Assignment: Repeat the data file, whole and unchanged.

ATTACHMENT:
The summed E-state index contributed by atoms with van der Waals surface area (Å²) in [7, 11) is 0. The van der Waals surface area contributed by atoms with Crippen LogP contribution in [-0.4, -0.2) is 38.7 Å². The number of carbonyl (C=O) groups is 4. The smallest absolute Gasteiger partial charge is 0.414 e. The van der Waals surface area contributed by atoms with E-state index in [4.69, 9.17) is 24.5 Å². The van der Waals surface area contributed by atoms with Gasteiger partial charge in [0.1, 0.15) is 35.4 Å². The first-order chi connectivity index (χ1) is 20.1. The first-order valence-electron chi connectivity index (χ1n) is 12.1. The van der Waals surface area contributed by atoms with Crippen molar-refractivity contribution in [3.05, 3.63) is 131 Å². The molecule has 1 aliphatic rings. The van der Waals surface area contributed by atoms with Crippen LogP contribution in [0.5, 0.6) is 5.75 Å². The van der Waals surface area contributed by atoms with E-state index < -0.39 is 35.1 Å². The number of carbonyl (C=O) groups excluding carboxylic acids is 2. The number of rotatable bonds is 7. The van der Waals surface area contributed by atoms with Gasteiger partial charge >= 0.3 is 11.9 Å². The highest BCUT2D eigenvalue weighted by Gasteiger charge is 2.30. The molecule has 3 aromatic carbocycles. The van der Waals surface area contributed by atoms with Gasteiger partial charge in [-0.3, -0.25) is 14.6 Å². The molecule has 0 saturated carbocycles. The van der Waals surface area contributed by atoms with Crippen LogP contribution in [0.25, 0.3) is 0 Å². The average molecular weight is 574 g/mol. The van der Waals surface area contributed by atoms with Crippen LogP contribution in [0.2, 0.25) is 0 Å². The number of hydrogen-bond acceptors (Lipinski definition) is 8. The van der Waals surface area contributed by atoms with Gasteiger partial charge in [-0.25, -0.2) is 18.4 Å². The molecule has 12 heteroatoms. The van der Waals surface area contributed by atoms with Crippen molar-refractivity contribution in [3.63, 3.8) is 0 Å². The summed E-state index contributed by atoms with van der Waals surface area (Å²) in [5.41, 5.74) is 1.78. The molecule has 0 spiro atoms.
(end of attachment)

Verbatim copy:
The summed E-state index contributed by atoms with van der Waals surface area (Å²) in [7, 11) is 0. The van der Waals surface area contributed by atoms with Crippen LogP contribution in [-0.4, -0.2) is 38.7 Å². The number of carbonyl (C=O) groups is 4. The smallest absolute Gasteiger partial charge is 0.414 e. The van der Waals surface area contributed by atoms with E-state index in [4.69, 9.17) is 24.5 Å². The van der Waals surface area contributed by atoms with Gasteiger partial charge in [0.1, 0.15) is 35.4 Å². The first-order chi connectivity index (χ1) is 20.1. The first-order valence-electron chi connectivity index (χ1n) is 12.1. The van der Waals surface area contributed by atoms with Crippen molar-refractivity contribution in [3.05, 3.63) is 131 Å². The molecule has 1 aliphatic rings. The van der Waals surface area contributed by atoms with Crippen LogP contribution in [0.5, 0.6) is 5.75 Å². The van der Waals surface area contributed by atoms with E-state index < -0.39 is 35.1 Å². The number of carbonyl (C=O) groups excluding carboxylic acids is 2. The number of rotatable bonds is 7. The van der Waals surface area contributed by atoms with Gasteiger partial charge >= 0.3 is 11.9 Å². The highest BCUT2D eigenvalue weighted by Gasteiger charge is 2.30. The molecule has 3 aromatic carbocycles. The van der Waals surface area contributed by atoms with Gasteiger partial charge in [-0.3, -0.25) is 14.6 Å². The molecule has 0 saturated carbocycles. The van der Waals surface area contributed by atoms with Crippen LogP contribution in [0.25, 0.3) is 0 Å². The average molecular weight is 574 g/mol. The van der Waals surface area contributed by atoms with Crippen LogP contribution in [0.2, 0.25) is 0 Å². The number of hydrogen-bond acceptors (Lipinski definition) is 8. The van der Waals surface area contributed by atoms with Gasteiger partial charge in [-0.25, -0.2) is 18.4 Å². The molecule has 12 heteroatoms. The van der Waals surface area contributed by atoms with Crippen molar-refractivity contribution in [3.63, 3.8) is 0 Å². The summed E-state index contributed by atoms with van der Waals surface area (Å²) in [5.41, 5.74) is 1.78. The molecule has 0 spiro atoms.